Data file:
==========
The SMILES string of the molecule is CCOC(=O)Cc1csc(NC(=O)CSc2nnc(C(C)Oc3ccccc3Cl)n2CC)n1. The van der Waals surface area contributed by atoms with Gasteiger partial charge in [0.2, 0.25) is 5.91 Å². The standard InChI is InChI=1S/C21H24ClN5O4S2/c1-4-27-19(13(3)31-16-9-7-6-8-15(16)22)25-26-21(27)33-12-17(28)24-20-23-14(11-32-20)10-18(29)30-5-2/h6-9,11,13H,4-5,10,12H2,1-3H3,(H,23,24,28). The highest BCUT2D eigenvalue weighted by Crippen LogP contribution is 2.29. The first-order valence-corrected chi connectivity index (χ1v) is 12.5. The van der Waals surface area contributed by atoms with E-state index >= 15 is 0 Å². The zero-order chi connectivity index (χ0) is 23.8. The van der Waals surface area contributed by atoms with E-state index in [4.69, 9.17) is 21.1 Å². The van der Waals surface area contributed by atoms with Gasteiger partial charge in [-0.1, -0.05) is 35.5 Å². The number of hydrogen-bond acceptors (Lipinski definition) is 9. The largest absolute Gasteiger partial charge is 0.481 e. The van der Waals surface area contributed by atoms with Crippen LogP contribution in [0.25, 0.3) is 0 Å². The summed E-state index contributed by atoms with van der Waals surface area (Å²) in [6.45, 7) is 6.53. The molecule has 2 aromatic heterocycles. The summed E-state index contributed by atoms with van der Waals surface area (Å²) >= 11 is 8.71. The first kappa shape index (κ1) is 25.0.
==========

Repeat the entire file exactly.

The SMILES string of the molecule is CCOC(=O)Cc1csc(NC(=O)CSc2nnc(C(C)Oc3ccccc3Cl)n2CC)n1. The van der Waals surface area contributed by atoms with Gasteiger partial charge in [0.2, 0.25) is 5.91 Å². The standard InChI is InChI=1S/C21H24ClN5O4S2/c1-4-27-19(13(3)31-16-9-7-6-8-15(16)22)25-26-21(27)33-12-17(28)24-20-23-14(11-32-20)10-18(29)30-5-2/h6-9,11,13H,4-5,10,12H2,1-3H3,(H,23,24,28). The highest BCUT2D eigenvalue weighted by Crippen LogP contribution is 2.29. The first-order valence-corrected chi connectivity index (χ1v) is 12.5. The van der Waals surface area contributed by atoms with E-state index >= 15 is 0 Å². The zero-order chi connectivity index (χ0) is 23.8. The van der Waals surface area contributed by atoms with E-state index in [4.69, 9.17) is 21.1 Å². The van der Waals surface area contributed by atoms with Gasteiger partial charge in [-0.1, -0.05) is 35.5 Å². The number of hydrogen-bond acceptors (Lipinski definition) is 9. The largest absolute Gasteiger partial charge is 0.481 e. The van der Waals surface area contributed by atoms with Crippen LogP contribution in [0.25, 0.3) is 0 Å². The summed E-state index contributed by atoms with van der Waals surface area (Å²) in [6.45, 7) is 6.53. The molecule has 2 aromatic heterocycles. The summed E-state index contributed by atoms with van der Waals surface area (Å²) >= 11 is 8.71. The first kappa shape index (κ1) is 25.0.